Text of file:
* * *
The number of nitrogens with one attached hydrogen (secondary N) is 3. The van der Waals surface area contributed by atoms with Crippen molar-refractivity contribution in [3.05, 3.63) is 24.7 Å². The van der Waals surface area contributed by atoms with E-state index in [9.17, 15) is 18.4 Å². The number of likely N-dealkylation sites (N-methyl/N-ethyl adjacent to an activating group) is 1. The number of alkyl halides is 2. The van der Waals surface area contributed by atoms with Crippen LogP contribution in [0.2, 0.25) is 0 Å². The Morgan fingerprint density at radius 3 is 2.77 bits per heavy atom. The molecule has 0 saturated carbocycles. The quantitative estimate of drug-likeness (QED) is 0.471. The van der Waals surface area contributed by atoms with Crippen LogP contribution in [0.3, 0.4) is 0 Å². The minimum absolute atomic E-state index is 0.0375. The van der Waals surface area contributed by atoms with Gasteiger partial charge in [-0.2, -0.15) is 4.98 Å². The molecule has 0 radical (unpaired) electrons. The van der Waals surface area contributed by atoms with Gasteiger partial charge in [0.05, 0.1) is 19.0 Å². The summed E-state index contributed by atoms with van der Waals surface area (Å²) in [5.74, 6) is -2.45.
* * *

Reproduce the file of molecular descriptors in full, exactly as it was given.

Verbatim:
The number of nitrogens with one attached hydrogen (secondary N) is 3. The van der Waals surface area contributed by atoms with Crippen molar-refractivity contribution in [3.05, 3.63) is 24.7 Å². The van der Waals surface area contributed by atoms with E-state index in [9.17, 15) is 18.4 Å². The number of likely N-dealkylation sites (N-methyl/N-ethyl adjacent to an activating group) is 1. The number of alkyl halides is 2. The van der Waals surface area contributed by atoms with Crippen LogP contribution in [0.2, 0.25) is 0 Å². The Morgan fingerprint density at radius 3 is 2.77 bits per heavy atom. The molecule has 0 saturated carbocycles. The quantitative estimate of drug-likeness (QED) is 0.471. The van der Waals surface area contributed by atoms with Crippen LogP contribution in [0.3, 0.4) is 0 Å². The minimum absolute atomic E-state index is 0.0375. The van der Waals surface area contributed by atoms with Gasteiger partial charge in [-0.2, -0.15) is 4.98 Å². The molecule has 0 radical (unpaired) electrons. The van der Waals surface area contributed by atoms with Gasteiger partial charge in [0.05, 0.1) is 19.0 Å². The summed E-state index contributed by atoms with van der Waals surface area (Å²) in [5.74, 6) is -2.45.